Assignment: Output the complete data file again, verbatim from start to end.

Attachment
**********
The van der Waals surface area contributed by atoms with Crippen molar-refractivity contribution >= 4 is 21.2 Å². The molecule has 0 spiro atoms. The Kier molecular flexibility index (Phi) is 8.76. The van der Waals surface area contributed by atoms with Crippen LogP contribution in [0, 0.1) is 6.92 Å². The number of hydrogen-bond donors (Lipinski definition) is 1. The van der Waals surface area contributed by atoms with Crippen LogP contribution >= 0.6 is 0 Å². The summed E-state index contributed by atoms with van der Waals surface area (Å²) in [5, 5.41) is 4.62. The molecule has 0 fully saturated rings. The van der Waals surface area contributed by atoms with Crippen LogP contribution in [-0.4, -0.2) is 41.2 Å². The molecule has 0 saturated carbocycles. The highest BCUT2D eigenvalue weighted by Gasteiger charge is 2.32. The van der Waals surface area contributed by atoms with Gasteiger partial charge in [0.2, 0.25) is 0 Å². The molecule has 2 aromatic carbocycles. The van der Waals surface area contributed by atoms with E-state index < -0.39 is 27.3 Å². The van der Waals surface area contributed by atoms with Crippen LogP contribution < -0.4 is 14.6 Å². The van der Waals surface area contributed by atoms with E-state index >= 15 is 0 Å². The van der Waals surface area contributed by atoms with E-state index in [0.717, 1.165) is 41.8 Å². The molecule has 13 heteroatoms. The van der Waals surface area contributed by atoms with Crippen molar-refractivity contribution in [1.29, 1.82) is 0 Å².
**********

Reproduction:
The van der Waals surface area contributed by atoms with Crippen molar-refractivity contribution >= 4 is 21.2 Å². The molecule has 0 spiro atoms. The Kier molecular flexibility index (Phi) is 8.76. The van der Waals surface area contributed by atoms with Crippen LogP contribution in [0, 0.1) is 6.92 Å². The number of hydrogen-bond donors (Lipinski definition) is 1. The van der Waals surface area contributed by atoms with Crippen LogP contribution >= 0.6 is 0 Å². The summed E-state index contributed by atoms with van der Waals surface area (Å²) in [5, 5.41) is 4.62. The molecule has 0 fully saturated rings. The van der Waals surface area contributed by atoms with Crippen LogP contribution in [-0.4, -0.2) is 41.2 Å². The molecule has 0 saturated carbocycles. The highest BCUT2D eigenvalue weighted by Gasteiger charge is 2.32. The van der Waals surface area contributed by atoms with Gasteiger partial charge in [0.2, 0.25) is 0 Å². The molecule has 2 aromatic carbocycles. The van der Waals surface area contributed by atoms with E-state index < -0.39 is 27.3 Å². The van der Waals surface area contributed by atoms with Crippen LogP contribution < -0.4 is 14.6 Å². The van der Waals surface area contributed by atoms with E-state index >= 15 is 0 Å². The van der Waals surface area contributed by atoms with E-state index in [0.717, 1.165) is 41.8 Å². The molecule has 13 heteroatoms. The van der Waals surface area contributed by atoms with Crippen molar-refractivity contribution in [1.29, 1.82) is 0 Å².